Avoid more than 50% of homosexuals in Chile to show their affection in public for fear

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SANTIAGO (Spoetnik) – 53% of the young gay men who were interviewed in a poll in Chile said they avoided expressions of affection towards other men in public for fear of being attacked, reported the movement for homosexual integration and liberation (Movilh).

"53% of respondents avoid expressing their affection in public to men who like them for fear of being attacked or threatened," said Movilh Health Manager, Diego Rios, at the presentation of the survey.

The Movilh authorities, along with the Minister of Health, Emilio Santelices, presented on December 27 the results of the first survey conducted in this country on the behavior of young men who have sex with other men.

The study was conducted in Santiago with 1200 young people aged between 15 and 29 with different sexual orientations, but especially homosexuals and bisexuals.

Among the figures from Ríos it was striking that 49% of respondents said that they once thought that "it is possible to change their sexual orientation so that men no longer like them".

In turn, 44% claimed to be advised at that time, most of them with their fathers and mothers.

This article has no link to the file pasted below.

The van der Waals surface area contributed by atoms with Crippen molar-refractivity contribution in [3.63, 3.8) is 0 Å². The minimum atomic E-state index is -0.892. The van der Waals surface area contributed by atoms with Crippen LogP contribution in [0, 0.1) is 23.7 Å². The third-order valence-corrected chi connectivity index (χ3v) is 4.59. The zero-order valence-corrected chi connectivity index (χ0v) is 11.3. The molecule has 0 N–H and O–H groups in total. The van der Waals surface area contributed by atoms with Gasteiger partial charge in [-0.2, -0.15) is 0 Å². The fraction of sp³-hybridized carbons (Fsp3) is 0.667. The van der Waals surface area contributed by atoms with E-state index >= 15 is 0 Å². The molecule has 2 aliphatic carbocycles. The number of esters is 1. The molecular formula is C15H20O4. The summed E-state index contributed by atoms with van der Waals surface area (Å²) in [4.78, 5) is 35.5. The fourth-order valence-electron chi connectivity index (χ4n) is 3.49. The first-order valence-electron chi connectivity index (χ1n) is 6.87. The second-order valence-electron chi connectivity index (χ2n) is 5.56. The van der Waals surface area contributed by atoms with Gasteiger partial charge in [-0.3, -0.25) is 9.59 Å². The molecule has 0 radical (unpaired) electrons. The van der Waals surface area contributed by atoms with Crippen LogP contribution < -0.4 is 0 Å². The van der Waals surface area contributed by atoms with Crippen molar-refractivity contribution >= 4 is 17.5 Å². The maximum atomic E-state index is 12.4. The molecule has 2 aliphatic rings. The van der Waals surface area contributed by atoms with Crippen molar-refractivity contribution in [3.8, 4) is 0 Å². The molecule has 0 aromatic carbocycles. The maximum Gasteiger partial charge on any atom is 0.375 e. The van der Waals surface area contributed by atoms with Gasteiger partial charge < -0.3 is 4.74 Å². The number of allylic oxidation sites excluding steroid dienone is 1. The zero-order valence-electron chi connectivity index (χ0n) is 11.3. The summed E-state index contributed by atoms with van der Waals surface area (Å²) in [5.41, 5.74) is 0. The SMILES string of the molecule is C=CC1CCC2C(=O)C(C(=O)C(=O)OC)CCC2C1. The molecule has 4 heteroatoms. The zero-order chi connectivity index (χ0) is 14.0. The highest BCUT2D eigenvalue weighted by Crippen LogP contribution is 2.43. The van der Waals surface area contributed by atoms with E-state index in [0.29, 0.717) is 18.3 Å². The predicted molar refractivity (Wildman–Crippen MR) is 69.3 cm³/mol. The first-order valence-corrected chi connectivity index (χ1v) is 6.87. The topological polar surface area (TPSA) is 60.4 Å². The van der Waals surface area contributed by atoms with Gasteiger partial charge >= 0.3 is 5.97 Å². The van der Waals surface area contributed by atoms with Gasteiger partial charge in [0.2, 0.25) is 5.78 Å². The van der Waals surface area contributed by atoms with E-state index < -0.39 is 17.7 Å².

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Similarly, 43% said they had told a friend about their sexual orientation for the first time, and only 10% said they had done it first with a family member.


The Movilh decided to consult in the survey on HIV (human immunodeficiency virus, causes AIDS) in the context of the explosive increase in infections that this country records.

Of the respondents, 78% were of the opinion that campaigns against the virus that the state has conducted in recent years "have not been effective".

The Ministry of Health indicates that in 2017 there were 6,361 new cases of HIV and in the first half of this year approximately 3,849 people closed the virus.

The United Nations Joint Program on HIV / AIDS revealed that Chile is one of 10 countries in the world that registered 50% or more of the new HIV cases between 2010 and 2017.

82% of respondents said they believe that people with HIV are being discriminated against in Chile; 49% said they would have no problem in having an HIV positive partner, and 53% said they would have sex with someone who had AIDS.

Finally, 71% said they had completed the HIV test at least once in their lives.

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The reasons given by those who responded that they had never taken the HIV test were: they do not know where they are studying, they are ashamed or afraid to know the result.

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